LOS ANGELES—In its most notable revival since its 1979 premiere, “Bent” at the Mark Taper Forum sheds light on the devastating realities of homosexual men who struggled to survive during the Holocaust-era in Europe.
Originally starring Sir Ian McKellan in the 1979 West End premiere and Richard Gere in the 1980 Broadway premiere, “Bent” by Martin Sherman goes down in history as being one of the first pieces of theatre to ever discuss the subject of Nazi persecution of homosexual love. During the time of its first performance, there was such a scarce amount of research, documentation and overall awareness of this oppressive history.
“Bent” tells the story of Max, a rebellious gay man living in Berlin in the 1930s with his partner, Rudy. After a drunken night at their local club, Max brings home a handsome stranger. The next morning, he is discovered to be an SA officer (Sturmabteilung), which were the “Brownshirt” militia who were responsible for protecting Hitler and the other members of the Nazi party. Tragically, this is the day of the Night of the Long Knives, in which Hitler ordered a “blood purge” of the majority of these officers in order to protect his power. After the Nazis discover the SA officer’s whereabouts, he is brutally murdered, and witnesses Max and Rudy are forced to flee Germany in order to protect their lives. What follows is a haunting, heartbreaking tale of love, death, survival and the raw struggle for human connection during a time in which many were persecuted for their innate identities.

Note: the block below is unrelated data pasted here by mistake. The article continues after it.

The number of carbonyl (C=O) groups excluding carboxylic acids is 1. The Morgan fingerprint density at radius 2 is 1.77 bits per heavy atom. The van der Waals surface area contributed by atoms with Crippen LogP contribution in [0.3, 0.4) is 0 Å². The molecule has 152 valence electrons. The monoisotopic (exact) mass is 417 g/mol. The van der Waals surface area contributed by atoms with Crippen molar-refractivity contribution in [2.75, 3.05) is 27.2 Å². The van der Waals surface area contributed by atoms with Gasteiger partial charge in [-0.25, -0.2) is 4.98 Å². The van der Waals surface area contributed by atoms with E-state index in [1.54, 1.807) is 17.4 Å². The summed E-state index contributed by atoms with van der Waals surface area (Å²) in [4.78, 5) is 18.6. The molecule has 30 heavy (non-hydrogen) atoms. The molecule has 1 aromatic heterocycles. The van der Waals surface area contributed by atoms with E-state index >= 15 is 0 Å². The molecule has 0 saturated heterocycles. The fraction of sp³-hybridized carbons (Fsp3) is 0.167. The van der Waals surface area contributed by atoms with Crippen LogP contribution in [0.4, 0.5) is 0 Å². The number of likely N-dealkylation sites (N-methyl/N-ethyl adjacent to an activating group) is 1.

The namesake of the play refers to the European slang word; during that time, many people referred to homosexuals as being “bent” (not straight). The second act of the play also informs audience of the grim and oftentimes little-known hierarchy that was present in the concentration camps. Prisoners were given a badge to wear on their uniforms in order to announce their “crime;” political prisoners accused of being socialists or communists received red triangles, convicts and professional criminals received green triangles, Jews received yellow stars and homosexuals—the lowest classification in the eyes of the Nazi party—were branded with pink triangles.
Tony-award winning director and playwright Moisés Kaufman (“The Laramie Project”) heads this production, whose all-star cast includes Patrick Heusinger (“Royal Pains,” “Gossip Girl”), Charlie Hofheimer (“Mad Men,” “Black Hawk Down”) and Andy Mientus (“Smash,” Deaf West Theatre’s “Spring Awakening”). Jake Shears, lead singer of the pop group, Scissor Sisters, also makes his acting debut with a small supporting role. Shears wrote the music for the song, “Streets of Berlin,” which his character, Greta, performs on stage during act I.
“Bent” runs until August 23 at the Mark Taper Forum at the Music Center in Downtown Los Angeles. There are only six chances remaining to see this poignant, necessary story of an extremely marginalized history; reserve your tickets now by visiting www.centertheatregroup.org/tickets/ or by calling (213) 628 – 2772.
The run time is approximately 2 hours and 30 minutes, with one 15 minute intermission. Be advised that the play contains strong language, violence and nudity.